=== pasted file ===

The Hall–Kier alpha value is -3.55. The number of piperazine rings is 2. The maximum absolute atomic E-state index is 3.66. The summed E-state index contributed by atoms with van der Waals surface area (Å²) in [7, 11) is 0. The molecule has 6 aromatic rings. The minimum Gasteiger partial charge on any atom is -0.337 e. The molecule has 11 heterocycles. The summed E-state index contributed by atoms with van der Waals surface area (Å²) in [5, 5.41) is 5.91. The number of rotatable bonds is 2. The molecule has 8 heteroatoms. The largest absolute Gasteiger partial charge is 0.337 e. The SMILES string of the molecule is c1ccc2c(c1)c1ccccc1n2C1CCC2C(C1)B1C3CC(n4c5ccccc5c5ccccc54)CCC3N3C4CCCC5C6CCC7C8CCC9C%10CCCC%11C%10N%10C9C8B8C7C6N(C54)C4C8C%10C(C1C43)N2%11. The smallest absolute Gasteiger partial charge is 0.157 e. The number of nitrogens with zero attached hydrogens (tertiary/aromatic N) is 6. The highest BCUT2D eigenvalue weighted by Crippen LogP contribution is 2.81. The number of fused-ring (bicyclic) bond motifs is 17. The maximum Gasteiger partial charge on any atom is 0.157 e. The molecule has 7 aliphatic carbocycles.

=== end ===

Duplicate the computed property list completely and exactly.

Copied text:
The Hall–Kier alpha value is -3.55. The number of piperazine rings is 2. The maximum absolute atomic E-state index is 3.66. The summed E-state index contributed by atoms with van der Waals surface area (Å²) in [7, 11) is 0. The molecule has 6 aromatic rings. The minimum Gasteiger partial charge on any atom is -0.337 e. The molecule has 11 heterocycles. The summed E-state index contributed by atoms with van der Waals surface area (Å²) in [5, 5.41) is 5.91. The number of rotatable bonds is 2. The molecule has 8 heteroatoms. The largest absolute Gasteiger partial charge is 0.337 e. The SMILES string of the molecule is c1ccc2c(c1)c1ccccc1n2C1CCC2C(C1)B1C3CC(n4c5ccccc5c5ccccc54)CCC3N3C4CCCC5C6CCC7C8CCC9C%10CCCC%11C%10N%10C9C8B8C7C6N(C54)C4C8C%10C(C1C43)N2%11. The smallest absolute Gasteiger partial charge is 0.157 e. The number of nitrogens with zero attached hydrogens (tertiary/aromatic N) is 6. The highest BCUT2D eigenvalue weighted by Crippen LogP contribution is 2.81. The number of fused-ring (bicyclic) bond motifs is 17. The maximum Gasteiger partial charge on any atom is 0.157 e. The molecule has 7 aliphatic carbocycles.